It's been a while since its high of $1,900 an ounce, but the outlook for the precious metal is stronger than ever
Four reasons not to count out gold just yet
It seems like only six years ago the shiny metal was flavour of the month, hitting a record $1,900 a troy ounce while its backers prophesied the end of the fiat money system.
With bitcoin sucking up all the crazy in financial markets, gold looks to have lost its lustre. The CBOE/Comex Gold Volatility Index, a rough proxy for the amount of fun and profit available for precious metal traders, touched a record low of 10.17 last month, from levels north of 37 back in 2011.
That may be overdue a change. Despite suffering its worst week since May last week, the outlook for gold could be stronger now than it has been for several months. Here's why.
1. Interest rates
That may look like a typo, but it's not. The received wisdom is that higher interest rates - like the US Fed Funds rate hike expected on Wednesday - are bad news for gold. That's because tighter money tends to be accompanied by better bond yields and stronger earnings, highlighting commodities' inability to produce income for investors.
The truth isn't quite so simple. After all, spot gold was stuck around $1,060 an ounce two years ago when the US Federal Reserve started lifting rates above their post-financial crisis level of 0.25 per cent. At 100 basis points north of there, gold is trading around $1,248 an ounce.
Chart gold against US 10-year Treasury yields and it looks distinctly like the metal tends to sell the rumour of rate rises, and buy the fact. Every time yields have peaked north of 2.5 per cent over the past five years, gold has promptly rallied. Economists predict that yield barrier should be broken some time in the first quarter of 2018.
2. The seasons, they go round and round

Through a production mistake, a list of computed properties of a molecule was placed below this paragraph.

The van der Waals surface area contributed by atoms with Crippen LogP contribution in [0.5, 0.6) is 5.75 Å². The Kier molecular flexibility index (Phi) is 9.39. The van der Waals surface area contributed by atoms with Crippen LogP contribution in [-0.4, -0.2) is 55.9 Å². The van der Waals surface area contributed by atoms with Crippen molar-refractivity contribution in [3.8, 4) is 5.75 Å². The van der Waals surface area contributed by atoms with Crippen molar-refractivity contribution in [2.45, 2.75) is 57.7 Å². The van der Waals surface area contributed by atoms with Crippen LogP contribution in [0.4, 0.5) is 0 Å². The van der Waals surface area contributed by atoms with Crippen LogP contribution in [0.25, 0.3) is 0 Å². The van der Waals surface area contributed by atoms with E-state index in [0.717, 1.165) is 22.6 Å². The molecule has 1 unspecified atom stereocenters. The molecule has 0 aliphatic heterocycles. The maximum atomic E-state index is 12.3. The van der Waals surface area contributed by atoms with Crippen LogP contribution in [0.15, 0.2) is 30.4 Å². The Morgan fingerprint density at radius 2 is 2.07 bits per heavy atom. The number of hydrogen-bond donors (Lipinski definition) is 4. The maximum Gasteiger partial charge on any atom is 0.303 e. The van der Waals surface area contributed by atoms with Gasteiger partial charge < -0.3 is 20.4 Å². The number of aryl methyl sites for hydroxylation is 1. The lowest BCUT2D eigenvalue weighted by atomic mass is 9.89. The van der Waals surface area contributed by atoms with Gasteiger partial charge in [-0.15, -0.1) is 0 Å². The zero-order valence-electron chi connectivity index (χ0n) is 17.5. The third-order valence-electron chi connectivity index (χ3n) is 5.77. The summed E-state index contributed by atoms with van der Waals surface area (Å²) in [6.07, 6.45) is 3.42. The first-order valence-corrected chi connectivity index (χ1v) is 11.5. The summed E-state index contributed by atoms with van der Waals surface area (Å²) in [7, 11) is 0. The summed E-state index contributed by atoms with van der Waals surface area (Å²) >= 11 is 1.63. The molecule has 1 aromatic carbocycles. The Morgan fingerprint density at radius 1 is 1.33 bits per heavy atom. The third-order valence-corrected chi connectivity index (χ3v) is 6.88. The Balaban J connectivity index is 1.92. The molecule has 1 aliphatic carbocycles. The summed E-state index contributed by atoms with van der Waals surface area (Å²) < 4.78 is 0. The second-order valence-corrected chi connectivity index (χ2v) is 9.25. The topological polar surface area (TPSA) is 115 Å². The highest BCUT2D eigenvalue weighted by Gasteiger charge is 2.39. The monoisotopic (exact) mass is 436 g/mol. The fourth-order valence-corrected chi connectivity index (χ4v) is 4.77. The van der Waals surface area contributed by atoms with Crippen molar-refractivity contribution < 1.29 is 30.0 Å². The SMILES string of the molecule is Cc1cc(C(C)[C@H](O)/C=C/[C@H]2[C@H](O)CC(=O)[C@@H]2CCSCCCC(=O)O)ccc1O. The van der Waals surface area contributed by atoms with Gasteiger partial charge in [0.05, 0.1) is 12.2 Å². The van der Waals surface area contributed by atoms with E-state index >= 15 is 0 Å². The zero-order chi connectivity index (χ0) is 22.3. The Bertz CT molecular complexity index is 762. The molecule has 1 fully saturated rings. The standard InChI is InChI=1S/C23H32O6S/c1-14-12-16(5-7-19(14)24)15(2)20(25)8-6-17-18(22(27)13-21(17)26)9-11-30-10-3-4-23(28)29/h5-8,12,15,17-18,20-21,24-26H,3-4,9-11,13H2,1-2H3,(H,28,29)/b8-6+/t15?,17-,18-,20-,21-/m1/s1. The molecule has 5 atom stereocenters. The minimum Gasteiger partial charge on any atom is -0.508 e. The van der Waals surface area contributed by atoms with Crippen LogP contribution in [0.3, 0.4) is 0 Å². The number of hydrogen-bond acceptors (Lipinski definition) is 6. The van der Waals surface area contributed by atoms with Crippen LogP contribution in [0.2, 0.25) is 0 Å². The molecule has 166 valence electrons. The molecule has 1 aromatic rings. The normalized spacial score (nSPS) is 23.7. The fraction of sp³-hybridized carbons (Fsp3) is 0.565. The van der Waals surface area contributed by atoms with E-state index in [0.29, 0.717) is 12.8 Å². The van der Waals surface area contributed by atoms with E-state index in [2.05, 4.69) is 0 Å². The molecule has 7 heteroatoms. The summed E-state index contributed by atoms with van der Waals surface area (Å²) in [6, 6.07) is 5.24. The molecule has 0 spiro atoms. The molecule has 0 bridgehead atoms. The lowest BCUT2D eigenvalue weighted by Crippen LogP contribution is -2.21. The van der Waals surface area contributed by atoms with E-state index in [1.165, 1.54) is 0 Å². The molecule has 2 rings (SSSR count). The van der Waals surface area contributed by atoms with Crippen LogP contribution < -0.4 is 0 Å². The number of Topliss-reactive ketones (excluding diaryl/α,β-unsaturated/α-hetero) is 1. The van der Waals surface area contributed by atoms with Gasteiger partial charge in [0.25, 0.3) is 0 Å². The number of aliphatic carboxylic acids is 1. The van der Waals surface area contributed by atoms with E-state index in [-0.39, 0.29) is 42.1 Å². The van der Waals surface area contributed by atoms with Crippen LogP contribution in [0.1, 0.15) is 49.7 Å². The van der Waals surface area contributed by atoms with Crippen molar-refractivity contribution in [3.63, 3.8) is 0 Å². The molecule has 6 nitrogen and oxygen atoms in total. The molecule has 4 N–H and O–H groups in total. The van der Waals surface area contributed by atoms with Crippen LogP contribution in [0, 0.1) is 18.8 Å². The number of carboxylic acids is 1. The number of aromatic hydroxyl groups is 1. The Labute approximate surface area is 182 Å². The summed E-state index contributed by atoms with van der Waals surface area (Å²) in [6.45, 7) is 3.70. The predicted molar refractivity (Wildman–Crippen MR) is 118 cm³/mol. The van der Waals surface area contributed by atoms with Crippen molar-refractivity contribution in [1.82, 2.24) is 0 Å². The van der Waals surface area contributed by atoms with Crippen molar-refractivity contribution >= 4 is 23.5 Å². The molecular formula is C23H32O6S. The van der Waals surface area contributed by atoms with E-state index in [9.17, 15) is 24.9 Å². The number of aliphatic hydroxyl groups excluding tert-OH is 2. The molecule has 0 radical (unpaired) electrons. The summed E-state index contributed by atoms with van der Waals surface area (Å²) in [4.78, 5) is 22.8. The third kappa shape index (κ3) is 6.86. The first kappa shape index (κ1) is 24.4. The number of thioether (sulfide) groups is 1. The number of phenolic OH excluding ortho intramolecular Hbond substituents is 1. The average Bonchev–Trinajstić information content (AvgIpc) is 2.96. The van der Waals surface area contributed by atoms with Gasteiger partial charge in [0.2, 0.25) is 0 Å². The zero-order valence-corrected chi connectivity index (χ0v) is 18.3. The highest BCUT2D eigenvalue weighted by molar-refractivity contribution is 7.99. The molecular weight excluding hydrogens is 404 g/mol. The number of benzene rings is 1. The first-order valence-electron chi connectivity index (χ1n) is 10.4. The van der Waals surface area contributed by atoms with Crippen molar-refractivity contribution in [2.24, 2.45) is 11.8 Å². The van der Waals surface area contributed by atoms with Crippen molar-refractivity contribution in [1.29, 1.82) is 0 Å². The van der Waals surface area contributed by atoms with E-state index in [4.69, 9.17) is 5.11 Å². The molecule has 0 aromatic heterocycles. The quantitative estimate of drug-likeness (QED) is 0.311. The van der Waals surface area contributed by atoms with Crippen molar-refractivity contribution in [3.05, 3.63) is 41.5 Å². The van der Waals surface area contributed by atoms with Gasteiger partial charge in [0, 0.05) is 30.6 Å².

As argued previously, gold exhibits a pronounced seasonality. January, February, July and August - the four months this year when the metal has rallied most strongly - had, on average, been the best months to buy gold over the previous 10 years.
That seems to relate to resurgent demand from bar, coin and ETF investors coinciding with the tail end of the Diwali-Christmas-Lunar New Year peak buying period for jewellery. Whatever the reason, it's enough of a consistent pattern these days that it's starting to become a self-fulfilling prophecy - traders' beliefs have a way of driving their buy and sell orders, and ultimately the market.
3. What an unpleasant surprise
Gold is the downer at every economic party. When the good times are rolling, people would rather be punting their money on dragon-head stocks than a prehistoric metal that's an emblem of miserliness. No wonder, with the global economy celebrating as it has been in 2017, bullion doesn't have a dance partner.
Still, all parties must come to an end - and it's worth reflecting on just how unexpectedly good things have been lately. Citigroup's surprise index for data on major economies reached a reading of 49.5 last month, a level it hasn't breached since 2010. Expectations eventually catch up to a run of positive surprises, leading to disappointment as consistently as stomach aches follow too much celebratory eating.
4. A bit of bad news
Bitcoin's wild gyrations could be the spark to set any of the above factors in motion. Given the similarities between the investment philosophies of gold bugs and bitcoin fanatics, it's hard to escape the notion that the precious metal has been so somnolent precisely because so much of the hot money has been going into zeroes and ones.
It's anyone's guess when or why bitcoin fever will break, but at a time when the bosses of major brokerages are warning darkly of "a catastrophe in the cryptocurrency market," it's not impossible to imagine a disorderly retreat.
If that happens, many of the fiat-money brigade who've pumped up the value of digital currencies will switch quickly from bitcoin, to cash, to their perceived safe haven of gold. More sober investors also tend to cling to the metal in moments of panic such as Brexit and the election of Donald Trump.
Gold may be a barbarous relic - but relics are rarely more attractive to investors than when they're trembling before the power of the market's gods. Don't count it out just yet.
David Fickling is a Bloomberg Gadfly columnist covering commodities, as well as industrial and consumer companies